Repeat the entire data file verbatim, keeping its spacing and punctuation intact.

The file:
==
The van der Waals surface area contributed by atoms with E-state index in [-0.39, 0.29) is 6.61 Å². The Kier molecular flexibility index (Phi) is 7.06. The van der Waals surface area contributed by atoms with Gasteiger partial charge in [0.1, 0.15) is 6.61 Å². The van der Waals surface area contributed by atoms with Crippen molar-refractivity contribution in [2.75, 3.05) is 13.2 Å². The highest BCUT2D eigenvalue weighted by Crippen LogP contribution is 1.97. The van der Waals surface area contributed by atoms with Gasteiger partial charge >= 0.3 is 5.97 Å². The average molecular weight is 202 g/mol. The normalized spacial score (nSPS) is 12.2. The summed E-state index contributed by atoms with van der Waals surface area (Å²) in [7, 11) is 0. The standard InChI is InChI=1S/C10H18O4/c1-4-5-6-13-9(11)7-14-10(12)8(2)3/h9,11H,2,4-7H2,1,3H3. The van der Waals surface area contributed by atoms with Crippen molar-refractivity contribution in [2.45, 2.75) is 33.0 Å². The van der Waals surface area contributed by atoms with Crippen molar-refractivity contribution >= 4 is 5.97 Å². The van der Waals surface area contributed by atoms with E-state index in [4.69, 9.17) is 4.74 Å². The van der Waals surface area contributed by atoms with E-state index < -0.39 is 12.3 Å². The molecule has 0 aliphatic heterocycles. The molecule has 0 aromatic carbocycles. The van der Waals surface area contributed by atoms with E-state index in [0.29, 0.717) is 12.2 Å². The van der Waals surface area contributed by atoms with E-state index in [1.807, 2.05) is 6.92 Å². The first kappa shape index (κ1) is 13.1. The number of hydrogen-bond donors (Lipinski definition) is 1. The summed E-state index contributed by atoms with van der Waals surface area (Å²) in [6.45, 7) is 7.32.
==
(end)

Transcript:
The van der Waals surface area contributed by atoms with E-state index in [-0.39, 0.29) is 6.61 Å². The Kier molecular flexibility index (Phi) is 7.06. The van der Waals surface area contributed by atoms with Gasteiger partial charge in [0.1, 0.15) is 6.61 Å². The van der Waals surface area contributed by atoms with Crippen molar-refractivity contribution in [2.75, 3.05) is 13.2 Å². The highest BCUT2D eigenvalue weighted by Crippen LogP contribution is 1.97. The van der Waals surface area contributed by atoms with Gasteiger partial charge >= 0.3 is 5.97 Å². The average molecular weight is 202 g/mol. The normalized spacial score (nSPS) is 12.2. The summed E-state index contributed by atoms with van der Waals surface area (Å²) in [7, 11) is 0. The standard InChI is InChI=1S/C10H18O4/c1-4-5-6-13-9(11)7-14-10(12)8(2)3/h9,11H,2,4-7H2,1,3H3. The van der Waals surface area contributed by atoms with Crippen molar-refractivity contribution in [2.45, 2.75) is 33.0 Å². The van der Waals surface area contributed by atoms with Crippen molar-refractivity contribution >= 4 is 5.97 Å². The van der Waals surface area contributed by atoms with E-state index in [4.69, 9.17) is 4.74 Å². The van der Waals surface area contributed by atoms with E-state index < -0.39 is 12.3 Å². The molecule has 0 aliphatic heterocycles. The molecule has 0 aromatic carbocycles. The van der Waals surface area contributed by atoms with E-state index in [0.29, 0.717) is 12.2 Å². The van der Waals surface area contributed by atoms with E-state index in [1.807, 2.05) is 6.92 Å². The first kappa shape index (κ1) is 13.1. The number of hydrogen-bond donors (Lipinski definition) is 1. The summed E-state index contributed by atoms with van der Waals surface area (Å²) in [6.45, 7) is 7.32.